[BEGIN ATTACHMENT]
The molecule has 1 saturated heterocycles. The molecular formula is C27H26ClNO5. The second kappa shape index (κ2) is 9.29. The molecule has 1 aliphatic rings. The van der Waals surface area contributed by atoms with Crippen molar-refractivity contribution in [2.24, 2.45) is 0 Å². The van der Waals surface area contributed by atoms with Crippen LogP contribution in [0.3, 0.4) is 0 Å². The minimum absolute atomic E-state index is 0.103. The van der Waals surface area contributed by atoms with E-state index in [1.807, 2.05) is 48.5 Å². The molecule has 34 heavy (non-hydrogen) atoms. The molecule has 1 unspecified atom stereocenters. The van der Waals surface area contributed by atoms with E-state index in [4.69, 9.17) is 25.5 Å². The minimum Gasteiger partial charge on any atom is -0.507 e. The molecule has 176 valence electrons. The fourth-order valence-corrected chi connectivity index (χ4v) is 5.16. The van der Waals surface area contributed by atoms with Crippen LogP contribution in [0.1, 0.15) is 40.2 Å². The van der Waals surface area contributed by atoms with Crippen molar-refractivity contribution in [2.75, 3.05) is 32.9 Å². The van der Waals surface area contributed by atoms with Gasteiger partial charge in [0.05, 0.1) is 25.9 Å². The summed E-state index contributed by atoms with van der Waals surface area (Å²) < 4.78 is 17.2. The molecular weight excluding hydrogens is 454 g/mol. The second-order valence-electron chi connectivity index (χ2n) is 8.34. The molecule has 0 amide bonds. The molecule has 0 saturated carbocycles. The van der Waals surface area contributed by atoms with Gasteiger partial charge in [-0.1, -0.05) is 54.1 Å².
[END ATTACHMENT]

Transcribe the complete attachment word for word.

The molecule has 1 saturated heterocycles. The molecular formula is C27H26ClNO5. The second kappa shape index (κ2) is 9.29. The molecule has 1 aliphatic rings. The van der Waals surface area contributed by atoms with Crippen molar-refractivity contribution in [2.24, 2.45) is 0 Å². The van der Waals surface area contributed by atoms with Crippen LogP contribution in [0.3, 0.4) is 0 Å². The minimum absolute atomic E-state index is 0.103. The van der Waals surface area contributed by atoms with E-state index in [1.807, 2.05) is 48.5 Å². The molecule has 34 heavy (non-hydrogen) atoms. The molecule has 1 unspecified atom stereocenters. The van der Waals surface area contributed by atoms with E-state index in [4.69, 9.17) is 25.5 Å². The minimum Gasteiger partial charge on any atom is -0.507 e. The molecule has 176 valence electrons. The fourth-order valence-corrected chi connectivity index (χ4v) is 5.16. The van der Waals surface area contributed by atoms with Crippen LogP contribution in [0.1, 0.15) is 40.2 Å². The van der Waals surface area contributed by atoms with Crippen molar-refractivity contribution in [2.75, 3.05) is 32.9 Å². The van der Waals surface area contributed by atoms with Gasteiger partial charge in [0.05, 0.1) is 25.9 Å². The summed E-state index contributed by atoms with van der Waals surface area (Å²) < 4.78 is 17.2. The molecular weight excluding hydrogens is 454 g/mol. The second-order valence-electron chi connectivity index (χ2n) is 8.34. The molecule has 0 amide bonds. The molecule has 0 saturated carbocycles. The van der Waals surface area contributed by atoms with Gasteiger partial charge in [-0.1, -0.05) is 54.1 Å².